Toboggans, Chutes, and Waterfalls
As we swam toward our first toboggan, my nerves picked up momentum. I peered over the edge and saw mother nature’s version of a slick and curvy slide. Surrounding the narrow chute were jagged rock edges and a rapid waterfall. If we veered off track, we could easily hit the protruding rocks to our left or find ourselves trapped in the less-than-friendly waterfall with a more daunting drop to our right.
My mind started to race. What if my leg kinks out and I hit a rock and flip over? What if I instinctually grab for something and swing into the spiked waterfall? I knew if I didn’t go just then, my thoughts would only continue to fester. I volunteered to go first.
Without thinking, I held my body in a tight, solid bind and allowed Clement to give me a push over the edge. In a matter of seconds, I slipped down the silky chute and dropped feet first into the water. As I came up for air, I let out a sigh of relief and knocked twice on my helmet, a sign to Clement that I was OK. I swam out of the way and watched Diane follow suit.
Once the five of us were down the first toboggan, we continued on into the canyon with eyes that held burgeoning anticipation. We were an efficient group and moved swiftly through the swimming pools and boulders. We didn’t let our anticipation turn into apprehension, even when some of the toboggans or taller rappels made us look at each other and nervously laugh. It was always about moving forward and making it through the course, and that sort of energy is wildly contagious.
Corippo is a scenic and lively course in Ticino. Suitable for beginners, it’s often deemed ‘playful’ by the more experienced canyoners, for its friendly demeanor and relatively encouraging course. In other words, you won’t find yourself muttering ‘I could definitely die doing this’ very often. The toboggans are ample, which is quite rare in most canyons, and the more you slide, the more comfortable you become.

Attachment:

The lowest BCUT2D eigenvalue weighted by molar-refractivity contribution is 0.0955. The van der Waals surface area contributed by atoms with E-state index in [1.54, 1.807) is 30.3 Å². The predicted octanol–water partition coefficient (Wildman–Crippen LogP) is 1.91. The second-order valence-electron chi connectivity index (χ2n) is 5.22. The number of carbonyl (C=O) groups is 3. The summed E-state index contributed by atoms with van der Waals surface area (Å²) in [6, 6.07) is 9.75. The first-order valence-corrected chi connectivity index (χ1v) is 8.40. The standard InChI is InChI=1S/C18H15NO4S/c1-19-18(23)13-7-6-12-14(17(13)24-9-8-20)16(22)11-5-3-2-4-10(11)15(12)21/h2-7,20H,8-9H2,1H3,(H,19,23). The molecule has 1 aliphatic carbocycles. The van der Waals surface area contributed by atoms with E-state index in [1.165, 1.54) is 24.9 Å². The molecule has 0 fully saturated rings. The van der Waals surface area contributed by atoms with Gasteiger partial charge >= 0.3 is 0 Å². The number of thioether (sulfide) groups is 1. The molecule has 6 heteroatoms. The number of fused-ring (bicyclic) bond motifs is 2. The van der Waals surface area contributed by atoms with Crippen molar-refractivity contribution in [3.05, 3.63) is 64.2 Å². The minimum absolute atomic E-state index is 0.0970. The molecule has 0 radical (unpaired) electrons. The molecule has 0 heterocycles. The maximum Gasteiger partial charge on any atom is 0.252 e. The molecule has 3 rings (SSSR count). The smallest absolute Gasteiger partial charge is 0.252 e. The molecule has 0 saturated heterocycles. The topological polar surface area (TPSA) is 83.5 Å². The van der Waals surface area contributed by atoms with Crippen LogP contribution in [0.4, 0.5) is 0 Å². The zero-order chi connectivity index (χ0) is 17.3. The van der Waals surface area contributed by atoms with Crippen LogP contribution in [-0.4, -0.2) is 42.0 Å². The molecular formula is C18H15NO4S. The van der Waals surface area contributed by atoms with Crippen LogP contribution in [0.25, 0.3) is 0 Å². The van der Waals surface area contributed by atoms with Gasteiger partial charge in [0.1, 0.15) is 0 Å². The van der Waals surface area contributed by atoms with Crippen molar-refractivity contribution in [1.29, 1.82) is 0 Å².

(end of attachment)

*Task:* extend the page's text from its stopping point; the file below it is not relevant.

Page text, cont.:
In the interim between course rappels and slides, I found myself blissfully lost in the rich green ferns and mosses that sparkled on the canyon walls. It felt like I had entered a fairy’s world, waiting for them to fly around my head and land on the big, looming leaves or across the sun-kissed pools, waving and laughing and welcoming us in. It was a magical place.
Lago di Vogorno Reservoir
The end of the course in Corippo brings you to Lago di Vogorno, a vast reservoir used for electricity generation in Ticino, which flows downstream into Lake Maggiore. To get down into the lake and end the course, there is one final, windy toboggan. The reservoir was inviting, despite its silver and deep gray coloring. I couldn’t wait to get down there and complete my first canyoning experience.
We slid down in sweet succession. Cheer and relief and excitement filled the air around us. The reservoir was warmer than the canyon pools, so we swam for some time before finally getting out and trekking back to the Grotto al Bivio. I basked in the water, letting the buoyancy of the neoprene wetsuit keep me afloat on my back. Clement swam over to me.
‘You have a banana!’ he said.
‘I have what?’ I opened one eye and looked over at him.
‘Your smile. It is like a big banana.’
Yeah, it was. One giant, ripe banana.
To book a canyoning experience with Clement, you can visit his website at http://estcalade-canyon.fr/